It might seem to you, albeit by pure coincidence twice in a row here, that I lean heavily in the direction of photographing at the beach. Often very specifically women at the beach. This photograph made just yesterday, and in keeping with my oeuvre of just shooting whatever is around me anyway. So Michelle was just hanging with us on what started as a cloudless hot sunny day, and then the afternoon front rolled in and it was time to take a picture. Of a woman on the beach. One of my great motives for being a photographer in the first place to be quite honest. Not high minded enough? Please. Isn’t “attraction” what we all think about the most? Hasn’t attraction, love, sensuality inspired more art than anything?

Most of the women I photograph are with other men. Much safer that way. Michelle and Bryan live practically next door. So we know each other’s biz. Bad idea? Not really. I like the family thing. That’s even why I like Burn, and Magnum and well all the peer groups that are in fact versions of family. Michelle has her hands full. She must maintain her relationship with Bry AND sort of make sure that I well, stay out of trouble.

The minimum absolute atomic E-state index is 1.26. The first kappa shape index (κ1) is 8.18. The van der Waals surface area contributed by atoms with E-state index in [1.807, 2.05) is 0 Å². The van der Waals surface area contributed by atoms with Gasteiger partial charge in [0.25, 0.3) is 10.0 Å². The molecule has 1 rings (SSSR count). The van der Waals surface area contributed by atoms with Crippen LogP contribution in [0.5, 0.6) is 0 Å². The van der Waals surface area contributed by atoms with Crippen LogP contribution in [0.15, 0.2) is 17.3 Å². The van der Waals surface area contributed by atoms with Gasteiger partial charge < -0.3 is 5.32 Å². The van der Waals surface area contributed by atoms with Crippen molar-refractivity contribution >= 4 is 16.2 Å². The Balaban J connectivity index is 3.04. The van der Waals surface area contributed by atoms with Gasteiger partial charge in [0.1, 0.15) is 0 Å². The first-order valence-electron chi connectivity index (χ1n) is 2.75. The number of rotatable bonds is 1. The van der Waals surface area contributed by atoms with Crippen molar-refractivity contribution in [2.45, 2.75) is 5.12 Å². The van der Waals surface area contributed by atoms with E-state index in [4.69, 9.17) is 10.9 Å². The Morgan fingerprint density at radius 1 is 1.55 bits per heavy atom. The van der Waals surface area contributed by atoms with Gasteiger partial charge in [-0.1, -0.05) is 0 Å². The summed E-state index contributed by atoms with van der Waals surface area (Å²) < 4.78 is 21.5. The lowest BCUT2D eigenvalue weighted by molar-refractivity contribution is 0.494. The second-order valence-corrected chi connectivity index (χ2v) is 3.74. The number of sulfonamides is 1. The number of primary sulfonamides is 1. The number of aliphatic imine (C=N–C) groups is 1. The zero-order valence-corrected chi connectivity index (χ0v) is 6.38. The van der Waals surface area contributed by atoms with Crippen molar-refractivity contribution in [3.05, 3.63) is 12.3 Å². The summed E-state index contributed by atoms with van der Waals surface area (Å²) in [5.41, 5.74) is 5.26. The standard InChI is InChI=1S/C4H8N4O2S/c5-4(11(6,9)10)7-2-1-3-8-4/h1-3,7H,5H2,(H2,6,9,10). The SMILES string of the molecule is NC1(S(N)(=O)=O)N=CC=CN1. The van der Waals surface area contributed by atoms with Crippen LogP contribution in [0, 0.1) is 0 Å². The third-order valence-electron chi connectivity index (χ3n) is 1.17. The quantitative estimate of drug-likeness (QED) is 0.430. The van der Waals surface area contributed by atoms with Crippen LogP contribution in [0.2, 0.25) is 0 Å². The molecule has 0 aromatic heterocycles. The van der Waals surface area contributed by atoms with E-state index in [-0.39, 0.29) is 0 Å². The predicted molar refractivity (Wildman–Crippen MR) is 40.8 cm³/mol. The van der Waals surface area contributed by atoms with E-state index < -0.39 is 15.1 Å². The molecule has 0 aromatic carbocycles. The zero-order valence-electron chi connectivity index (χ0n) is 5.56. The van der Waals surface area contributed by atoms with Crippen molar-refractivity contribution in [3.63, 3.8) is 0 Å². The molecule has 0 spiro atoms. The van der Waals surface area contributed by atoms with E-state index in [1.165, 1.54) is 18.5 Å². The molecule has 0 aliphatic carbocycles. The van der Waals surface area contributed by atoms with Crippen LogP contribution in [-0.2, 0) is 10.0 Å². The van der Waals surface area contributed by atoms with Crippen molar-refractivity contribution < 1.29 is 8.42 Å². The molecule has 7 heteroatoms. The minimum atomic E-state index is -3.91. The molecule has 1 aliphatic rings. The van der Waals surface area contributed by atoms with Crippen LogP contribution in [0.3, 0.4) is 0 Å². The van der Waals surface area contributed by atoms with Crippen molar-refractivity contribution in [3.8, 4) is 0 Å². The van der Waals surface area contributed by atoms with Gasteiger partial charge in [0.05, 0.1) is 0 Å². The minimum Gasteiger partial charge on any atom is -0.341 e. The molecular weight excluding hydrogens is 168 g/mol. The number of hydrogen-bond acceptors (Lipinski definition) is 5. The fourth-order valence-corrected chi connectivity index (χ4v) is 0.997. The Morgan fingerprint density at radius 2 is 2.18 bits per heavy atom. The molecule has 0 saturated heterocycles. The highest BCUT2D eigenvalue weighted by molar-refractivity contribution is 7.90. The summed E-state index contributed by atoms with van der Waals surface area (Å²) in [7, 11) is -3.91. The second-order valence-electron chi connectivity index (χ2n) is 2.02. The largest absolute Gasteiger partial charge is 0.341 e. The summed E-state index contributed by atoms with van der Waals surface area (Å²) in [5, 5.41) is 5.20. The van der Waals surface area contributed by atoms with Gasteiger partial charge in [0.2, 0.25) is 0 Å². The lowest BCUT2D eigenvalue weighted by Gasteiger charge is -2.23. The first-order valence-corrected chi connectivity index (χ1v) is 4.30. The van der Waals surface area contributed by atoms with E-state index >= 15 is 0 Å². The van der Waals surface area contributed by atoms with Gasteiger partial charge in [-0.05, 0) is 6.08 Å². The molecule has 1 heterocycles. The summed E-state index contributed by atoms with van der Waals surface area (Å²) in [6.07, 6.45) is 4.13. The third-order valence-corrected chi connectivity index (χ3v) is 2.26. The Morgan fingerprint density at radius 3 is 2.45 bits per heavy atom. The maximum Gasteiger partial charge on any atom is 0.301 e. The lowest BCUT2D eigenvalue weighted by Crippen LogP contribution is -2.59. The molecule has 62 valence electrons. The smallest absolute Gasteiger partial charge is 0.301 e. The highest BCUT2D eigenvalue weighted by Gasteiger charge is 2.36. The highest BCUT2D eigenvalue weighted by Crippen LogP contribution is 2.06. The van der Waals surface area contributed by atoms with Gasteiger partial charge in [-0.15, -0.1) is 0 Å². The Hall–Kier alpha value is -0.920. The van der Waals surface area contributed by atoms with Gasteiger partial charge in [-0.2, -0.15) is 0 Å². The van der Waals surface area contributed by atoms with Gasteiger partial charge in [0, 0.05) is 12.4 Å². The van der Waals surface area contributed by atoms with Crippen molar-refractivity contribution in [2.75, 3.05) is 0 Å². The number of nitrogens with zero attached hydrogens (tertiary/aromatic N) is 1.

My own instincts have provided me with a lot of adventure, but right now my work and peace seem like the right way to go. Besides Michelle is totally dedicated to protecting me from all kinds of things – mostly me!. And because of this I am for sure in the most productive time of my entire career. Weird. Nobody could TRY for a late career boost. As you can imagine that sort of thing is just fate or luck or …?? Michelle makes sure I stay on track. That does not mean I can’t go out on a date. It does mean that I will think about it more than twice as opposed to my oftentimes less than once back in the day.

Does this mean I don’t have fun? Well go back and look at the riobook saga and see what you think. The upcoming book, designed by Bry, is all about me being myself which is of course where I try to take my students. And a move towards the purest of visual literacy. I have honestly managed to stay in the zone now for a long time. Deep in November and December, but even before and after as well. Michelle and I do the best party dirty dancing performance with Bryan often smiling from the side. So we have the most most fun. My family days all around are surely my best days.